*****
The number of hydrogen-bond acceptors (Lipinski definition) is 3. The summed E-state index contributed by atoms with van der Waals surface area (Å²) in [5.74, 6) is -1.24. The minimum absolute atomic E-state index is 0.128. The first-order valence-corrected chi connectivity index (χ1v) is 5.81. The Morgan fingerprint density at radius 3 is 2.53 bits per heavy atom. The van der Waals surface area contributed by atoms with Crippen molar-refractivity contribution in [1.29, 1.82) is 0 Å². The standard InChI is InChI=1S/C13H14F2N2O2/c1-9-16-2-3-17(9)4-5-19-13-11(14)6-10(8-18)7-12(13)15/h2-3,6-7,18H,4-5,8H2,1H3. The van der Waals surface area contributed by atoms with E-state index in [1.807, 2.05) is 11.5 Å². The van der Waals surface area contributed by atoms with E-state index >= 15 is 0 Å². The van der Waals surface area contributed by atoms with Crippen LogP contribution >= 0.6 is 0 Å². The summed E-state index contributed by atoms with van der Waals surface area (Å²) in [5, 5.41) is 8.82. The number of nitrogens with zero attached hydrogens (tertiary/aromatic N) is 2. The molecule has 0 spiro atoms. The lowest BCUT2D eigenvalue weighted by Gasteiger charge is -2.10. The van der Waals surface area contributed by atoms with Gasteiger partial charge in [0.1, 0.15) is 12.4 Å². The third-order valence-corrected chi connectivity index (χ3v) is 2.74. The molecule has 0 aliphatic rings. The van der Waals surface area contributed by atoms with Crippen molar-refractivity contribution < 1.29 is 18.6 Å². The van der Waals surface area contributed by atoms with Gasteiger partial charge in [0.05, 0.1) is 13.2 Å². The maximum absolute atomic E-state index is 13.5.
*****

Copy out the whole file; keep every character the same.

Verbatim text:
The number of hydrogen-bond acceptors (Lipinski definition) is 3. The summed E-state index contributed by atoms with van der Waals surface area (Å²) in [5.74, 6) is -1.24. The minimum absolute atomic E-state index is 0.128. The first-order valence-corrected chi connectivity index (χ1v) is 5.81. The Morgan fingerprint density at radius 3 is 2.53 bits per heavy atom. The van der Waals surface area contributed by atoms with Crippen molar-refractivity contribution in [1.29, 1.82) is 0 Å². The standard InChI is InChI=1S/C13H14F2N2O2/c1-9-16-2-3-17(9)4-5-19-13-11(14)6-10(8-18)7-12(13)15/h2-3,6-7,18H,4-5,8H2,1H3. The van der Waals surface area contributed by atoms with E-state index in [1.807, 2.05) is 11.5 Å². The van der Waals surface area contributed by atoms with E-state index >= 15 is 0 Å². The van der Waals surface area contributed by atoms with Crippen LogP contribution >= 0.6 is 0 Å². The summed E-state index contributed by atoms with van der Waals surface area (Å²) in [5, 5.41) is 8.82. The number of nitrogens with zero attached hydrogens (tertiary/aromatic N) is 2. The molecule has 0 spiro atoms. The lowest BCUT2D eigenvalue weighted by Gasteiger charge is -2.10. The van der Waals surface area contributed by atoms with Gasteiger partial charge in [0.1, 0.15) is 12.4 Å². The third-order valence-corrected chi connectivity index (χ3v) is 2.74. The molecule has 0 aliphatic rings. The van der Waals surface area contributed by atoms with Crippen molar-refractivity contribution < 1.29 is 18.6 Å². The van der Waals surface area contributed by atoms with Gasteiger partial charge in [0.05, 0.1) is 13.2 Å². The maximum absolute atomic E-state index is 13.5.